Dr. Amy Hale is an Atlanta based writer, curator and critic. She has a PhD in Folklore and Mythology from UCLA and has published academic and popular articles on a wide range of topics such as Paganism and the New Right, women’s esoteric art, Cornish cultural nationalism, Arthuriana, color theory, and occult performance art. Her essays can be found at her Medium site https://medium.com/@amyhale93 and her website http://www.amyhale.me.

Professor Marguerite Johnson (September 11, 14:00 AEST)

Marguerite will speak about her lifelong interest in the artist and witch, Rosaleen Norton.

Popularly known as Roie, or by her magical name of Thorn, she followed a pantheistic / Neopagan style of witchcraft largely devoted to the Greek god Pan. Her style of magic was characterised by her ability to enter deep trance states, which she used to inspire her powerful art, producing a prolific output of drawings and paintings.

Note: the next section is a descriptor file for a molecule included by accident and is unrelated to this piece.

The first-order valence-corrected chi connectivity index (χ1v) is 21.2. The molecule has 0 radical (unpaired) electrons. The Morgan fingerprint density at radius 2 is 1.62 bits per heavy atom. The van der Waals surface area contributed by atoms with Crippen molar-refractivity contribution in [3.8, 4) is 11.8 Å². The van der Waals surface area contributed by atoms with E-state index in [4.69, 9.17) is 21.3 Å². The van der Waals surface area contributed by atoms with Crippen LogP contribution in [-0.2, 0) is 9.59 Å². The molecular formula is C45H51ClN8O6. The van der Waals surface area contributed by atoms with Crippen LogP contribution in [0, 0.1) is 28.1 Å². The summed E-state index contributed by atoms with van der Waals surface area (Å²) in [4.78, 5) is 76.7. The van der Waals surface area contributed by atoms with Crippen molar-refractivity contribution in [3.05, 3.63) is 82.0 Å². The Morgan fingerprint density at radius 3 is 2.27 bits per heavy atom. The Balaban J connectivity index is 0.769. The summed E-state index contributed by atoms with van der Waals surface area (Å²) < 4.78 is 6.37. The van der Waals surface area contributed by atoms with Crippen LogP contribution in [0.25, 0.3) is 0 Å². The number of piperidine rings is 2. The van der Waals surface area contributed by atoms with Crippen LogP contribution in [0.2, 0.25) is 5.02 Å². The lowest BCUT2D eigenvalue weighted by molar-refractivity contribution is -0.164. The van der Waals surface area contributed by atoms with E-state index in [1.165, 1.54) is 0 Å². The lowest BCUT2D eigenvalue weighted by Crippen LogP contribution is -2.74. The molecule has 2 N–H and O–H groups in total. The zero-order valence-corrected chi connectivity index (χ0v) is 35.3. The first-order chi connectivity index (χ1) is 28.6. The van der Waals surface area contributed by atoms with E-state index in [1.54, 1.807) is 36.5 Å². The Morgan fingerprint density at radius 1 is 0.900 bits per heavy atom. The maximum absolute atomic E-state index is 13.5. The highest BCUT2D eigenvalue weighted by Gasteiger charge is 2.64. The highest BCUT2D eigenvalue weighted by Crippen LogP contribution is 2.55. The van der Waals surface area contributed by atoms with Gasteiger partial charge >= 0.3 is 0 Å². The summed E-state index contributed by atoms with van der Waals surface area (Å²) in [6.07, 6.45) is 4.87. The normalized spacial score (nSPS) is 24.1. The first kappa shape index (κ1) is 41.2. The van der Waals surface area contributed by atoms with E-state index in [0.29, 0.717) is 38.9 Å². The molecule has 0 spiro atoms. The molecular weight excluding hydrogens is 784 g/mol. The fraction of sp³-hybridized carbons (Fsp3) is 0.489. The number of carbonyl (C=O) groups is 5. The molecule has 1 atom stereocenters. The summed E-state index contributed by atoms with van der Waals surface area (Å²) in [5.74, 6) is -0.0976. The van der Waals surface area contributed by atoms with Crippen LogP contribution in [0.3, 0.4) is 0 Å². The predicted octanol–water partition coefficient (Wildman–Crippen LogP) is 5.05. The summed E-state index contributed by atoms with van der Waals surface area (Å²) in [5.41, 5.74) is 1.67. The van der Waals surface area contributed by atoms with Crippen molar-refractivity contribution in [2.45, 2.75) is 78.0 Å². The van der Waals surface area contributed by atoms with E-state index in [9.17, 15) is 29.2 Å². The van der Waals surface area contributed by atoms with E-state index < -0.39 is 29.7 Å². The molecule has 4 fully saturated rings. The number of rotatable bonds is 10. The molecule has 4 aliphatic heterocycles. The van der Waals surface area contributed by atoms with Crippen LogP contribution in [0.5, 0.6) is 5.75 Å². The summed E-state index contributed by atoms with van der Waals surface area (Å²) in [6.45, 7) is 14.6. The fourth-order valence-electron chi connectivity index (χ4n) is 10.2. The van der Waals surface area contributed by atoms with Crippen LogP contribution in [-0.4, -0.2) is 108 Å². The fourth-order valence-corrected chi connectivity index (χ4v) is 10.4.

About the presenter: Marguerite Johnson is Professor of Classics and Ancient History at The University of Newcastle, Australia. Her research expertise is predominantly in ancient Mediterranean cultural studies, particularly in representations of gender, sexualities, and the body. She also researches Classical Reception Studies, and ancient magic. Marguerite has published on magic, particularly the portrayal of witches, in Greek and Latin literature and was dramaturg on professional productions of Theocritus’ Idyll 2 (‘The Sorceress’) in 2019 and Euripides’ Medea in 2021. She also researches and publishes on the Australian witch, Rosaleen Norton, with whom she has held a fascination since childhood. Marguerite delivers one of the few undergraduate courses on ancient occultism (AHIS2370: Magic and Witchcraft in Greece and Rome) and supervises several PhD students working on aspects of historical and literary magic.